Our use of local expert perspectives in this review to compensate for deficiencies in published surveys may have resulted in an overestimation of CAM use because of personal experiences and preferences of these experts. Despite its potential limitations, this survey can serve as a base for further efforts to investigate European CAM use in children. Several local experts described an increased awareness about CAM in healthcare and politics in combination with some type of wait-and-see strategy of their country regarding the regulation or training for CAM treatment. However, it appears that most countries will wait and adapt regulations for CAM use and training decided by the EU.

This is especially important for Sweden, where it is currently prohibited by law to treat children less than 8 years of age with CAM therapies. Evidence-based research necessary for pan-European harmonisation of paediatric CAM use and training are currently limited by lack of Europe wide funding and consortia for cooperative investigations in several European countries. The CAMbrella project has been initiated to assess CAM use in the general population. [20] A collaborative effort similar to CAMbrella is necessary for paediatrics to generate the evidence-based data necessary to inform EU legislation for CAM use and training specifically for children. The European Paediatric CAM Initiative was launched 2010 with paediatric CAM specialists from four European countries and is in the process of recruiting more. [111] This initiative may have the power to provide the basis for such a consortium to investigate CAM use in paediatrics.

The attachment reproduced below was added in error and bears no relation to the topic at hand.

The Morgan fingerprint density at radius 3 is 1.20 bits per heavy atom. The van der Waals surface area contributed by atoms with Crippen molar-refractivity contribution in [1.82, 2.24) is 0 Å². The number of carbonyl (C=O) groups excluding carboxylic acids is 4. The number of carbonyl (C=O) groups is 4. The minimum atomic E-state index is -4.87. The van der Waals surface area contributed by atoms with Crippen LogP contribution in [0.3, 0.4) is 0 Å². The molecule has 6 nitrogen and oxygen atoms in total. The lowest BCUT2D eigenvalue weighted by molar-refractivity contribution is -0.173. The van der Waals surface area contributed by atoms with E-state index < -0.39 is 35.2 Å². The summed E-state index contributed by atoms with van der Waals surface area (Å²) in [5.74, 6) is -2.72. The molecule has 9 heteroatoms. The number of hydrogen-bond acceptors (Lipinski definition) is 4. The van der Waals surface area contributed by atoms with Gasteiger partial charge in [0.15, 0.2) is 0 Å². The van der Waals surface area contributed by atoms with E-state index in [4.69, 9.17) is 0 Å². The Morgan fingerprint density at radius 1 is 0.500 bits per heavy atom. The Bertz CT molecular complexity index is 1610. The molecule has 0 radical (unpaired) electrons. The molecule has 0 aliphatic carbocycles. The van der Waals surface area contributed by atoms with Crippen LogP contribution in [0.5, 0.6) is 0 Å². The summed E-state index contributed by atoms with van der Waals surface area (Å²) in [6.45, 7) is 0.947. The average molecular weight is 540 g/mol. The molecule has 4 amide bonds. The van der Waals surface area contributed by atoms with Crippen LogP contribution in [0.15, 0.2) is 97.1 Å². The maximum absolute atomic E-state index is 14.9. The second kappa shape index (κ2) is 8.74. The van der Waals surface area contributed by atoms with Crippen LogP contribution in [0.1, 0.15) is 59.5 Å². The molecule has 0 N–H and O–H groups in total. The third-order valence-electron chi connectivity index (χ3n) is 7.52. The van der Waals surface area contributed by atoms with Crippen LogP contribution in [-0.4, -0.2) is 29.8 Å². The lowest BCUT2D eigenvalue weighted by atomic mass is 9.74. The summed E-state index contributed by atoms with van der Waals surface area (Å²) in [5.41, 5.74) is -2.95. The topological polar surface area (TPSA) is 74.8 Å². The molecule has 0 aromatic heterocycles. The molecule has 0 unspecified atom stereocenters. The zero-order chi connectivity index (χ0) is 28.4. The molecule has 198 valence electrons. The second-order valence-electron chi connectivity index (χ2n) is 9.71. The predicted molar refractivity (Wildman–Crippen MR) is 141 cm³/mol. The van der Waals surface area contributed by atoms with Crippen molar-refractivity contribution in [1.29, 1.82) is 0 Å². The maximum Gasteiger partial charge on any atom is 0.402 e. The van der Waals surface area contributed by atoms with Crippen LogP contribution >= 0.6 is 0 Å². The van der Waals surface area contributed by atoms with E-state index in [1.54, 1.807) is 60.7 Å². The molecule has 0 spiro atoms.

Our survey implies further steps to reach the next pan- European goals for CAM use in paediatrics. Establishment of a European definition for CAM and CAM use would allow initiation of pan-European systematic reviews. Creating this definition requires standardisation of CAM use, designation of specific therapies as CAM and definition of a homogeneous study population. A validated unifying questionnaire should also be created that is adapted for specific European characteristics. These efforts would lay the groundwork to support extensive systematic investigations in European countries on CAM use in paediatrics.

Conflict of interest statement

The author has no conflicts of interest.


We thank K. Astrahantseff for helpful discussions about the paper and editing, and S. Freund for preparation of the figures.